Rising temperatures and low rainfall endanger the survival of centuries-old Quechua lifestyle in Sacred Valley of the Incas
A silent threat has emerged on the last twenty years in the Sacred Valley of the Incas, 3,000 meters high above the sea level on the Andean plateau.
The rise of temperature in the remote part of the country has endangered the survival of over 2,000 Quechua indigenous families who have been traditionally growing potatoes for centuries.
Abrupt climate variation and shortage of rainfall patterns over the last three decades are the core of this change.
In December 2014, Peru hosted the UN climate talks, COP20. For two weeks the world’s specialists, activists, civil society and international leaders and negotiators gathered to discuss ways of tackling climate change and to reach a draft for Paris this year.
Meanwhile in the Sacred Valley of the Incas, the Quechua “potato guardians” – Papa Arariwa – assembled to report about how high temperatures and scarce rainfall regime have directly affected their crops.
“Pachamama [Mother Earth] is nervous from what we are doing to her”, a fifty-year old Papa Arariwa named Mamani Huarka told RTCC. He lives in the Sacred Valley near a mountain range called Kinsa Cocha.
“Growing potatoes has everything to do with our life style, with our traditional food, culture and spirituality. Potatoes are sacred and we should treat them well as they are essential to our living. We thank to our Gods for safeguarding this region and the potatoes,” he said.
“We are being pushed further up the mountains and the cliffs to grow our potatoes. All the crops are moving up the hills due to the change of the temperatures. There shall be a time with no more space in the mountain to plant.”
Before he goes trekking through the high and steep mountains, Huarka takes a few sips of coca tea to help with the altitude and murmurs a prayer asking for protection and blessing of the entities that live in the mountains – the Apus. He says that the real effects of climate change can be seen and felt there.
The Potato Park is a biocultural conservation unity located around 3,000 meters high and has 9,200 hectares of area in the Pisac district part of Cusco region. There are 6,000 indigenous people spread through five small villages – Amaru, Paru Paru, Pampallaqta, Sacaca and Chawaytire.
The creation of the Potato Park dates back from 1997 when an NGO called Andes Association promoted the conservation of the indigenous heritage regarding local rights, livelihoods and sustainable use of agrobiodiversity.
The huge number of 1,400 varieties of native potatoes are being grown in the Sacred Valley – one of the world’s major food crops that has been protected for centuries by the deeply rooted local food systems maintained by the Quechua communities.
The Potato Park represents a new model of protected area in the Andes that allies sustainable management of the landscape, cultural heritage and indigenous cosmovision. With the help of Andes Association, the Park is run by the Quechua communities without the interference of local government.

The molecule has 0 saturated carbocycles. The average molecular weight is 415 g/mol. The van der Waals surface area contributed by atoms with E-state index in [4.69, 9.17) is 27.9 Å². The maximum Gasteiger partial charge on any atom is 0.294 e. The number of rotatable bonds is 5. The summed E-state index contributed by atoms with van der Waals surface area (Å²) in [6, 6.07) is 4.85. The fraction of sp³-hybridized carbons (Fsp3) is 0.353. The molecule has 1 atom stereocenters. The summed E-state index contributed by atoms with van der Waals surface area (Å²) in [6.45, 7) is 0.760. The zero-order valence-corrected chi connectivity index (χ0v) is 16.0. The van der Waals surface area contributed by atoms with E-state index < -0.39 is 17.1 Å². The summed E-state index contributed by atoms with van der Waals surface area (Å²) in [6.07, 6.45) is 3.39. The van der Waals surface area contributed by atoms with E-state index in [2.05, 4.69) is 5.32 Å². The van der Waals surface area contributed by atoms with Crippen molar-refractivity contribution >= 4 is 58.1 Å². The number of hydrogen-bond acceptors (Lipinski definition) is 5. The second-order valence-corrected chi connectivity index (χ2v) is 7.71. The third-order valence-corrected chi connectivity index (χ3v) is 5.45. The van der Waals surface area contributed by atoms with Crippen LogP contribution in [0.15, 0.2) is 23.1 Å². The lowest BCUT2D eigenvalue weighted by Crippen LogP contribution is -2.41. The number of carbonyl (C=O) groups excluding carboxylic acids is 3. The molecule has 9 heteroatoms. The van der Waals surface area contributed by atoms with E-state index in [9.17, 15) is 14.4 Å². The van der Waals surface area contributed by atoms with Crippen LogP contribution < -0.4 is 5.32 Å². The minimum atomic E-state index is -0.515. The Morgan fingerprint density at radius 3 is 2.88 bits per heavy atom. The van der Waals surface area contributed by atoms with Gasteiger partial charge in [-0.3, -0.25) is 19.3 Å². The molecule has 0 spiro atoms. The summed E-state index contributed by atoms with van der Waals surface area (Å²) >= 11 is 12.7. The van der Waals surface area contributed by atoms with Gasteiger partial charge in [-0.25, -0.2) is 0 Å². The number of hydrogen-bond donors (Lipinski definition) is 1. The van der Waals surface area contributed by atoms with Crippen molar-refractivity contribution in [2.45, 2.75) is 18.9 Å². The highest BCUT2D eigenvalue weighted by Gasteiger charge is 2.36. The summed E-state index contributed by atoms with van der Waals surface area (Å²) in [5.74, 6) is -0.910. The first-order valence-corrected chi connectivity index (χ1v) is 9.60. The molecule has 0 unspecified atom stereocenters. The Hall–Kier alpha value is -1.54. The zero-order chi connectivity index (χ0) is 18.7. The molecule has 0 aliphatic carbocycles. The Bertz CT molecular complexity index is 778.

“The Potato Park designed a pioneer model of a protected area without being dependant on public resources and is managed by local indigenous communities. The Park has already been recognized by the Peruvian government and was awarded several times from conciliating food security, traditional knowledge and biodiversity”, said Alejandro Argumedo, director of Andes Association.
However potatoes that used to be grown 3,200 meters high in the past are now growing only above the mark of 4,000 meters up in the mountains that are no higher than 4,500 meters. The Quechua people make an appeal for their survival.
“Nature used to tell us the best time of the year to work on the land but now forests are confused and are not talking to us anymore. We are losing our natural references from plants and animals. We need help to adapt to those new weather conditions that we are facing,” said Huarka.
Without really understanding what climate change is and possible consequences, this new expression is on the tip of the Quechua’s tongue. They are having to deal with a different time for their food production.
“I keep wondering what would be my family’s future and how life would be from now on. Will we be able to grow our food in the future?” asks Huarka.
The agronomist René Gómez, who represents the gene bank of the International Potato Center, estimates that in 40 years there will be nowhere to grow potatoes. This could be the end of the Potato Park and the food sovereignty of this ancient crop and conservation of Andean biodiversity.
“For the tubers to keep their nutritional properties they need a cold temperature. The native potatoes require temperatures between 4° and 8°C, some reach up to 12°C,” said Gomez.
But some action has been taken to help the indigenous communities settled in the Sacred Valley to survive. According to Gomez, the only way out to adapt and overcome scarcity is based on scientific research. The answer is in the genes.
“We’ve identified at least 11 different crops resistant to very dry conditions (of up to 200 mm a year), as well as high temperatures and heladas, periods of sudden drop in temperature that freeze crops and usually happen after long days of dry,” he explained.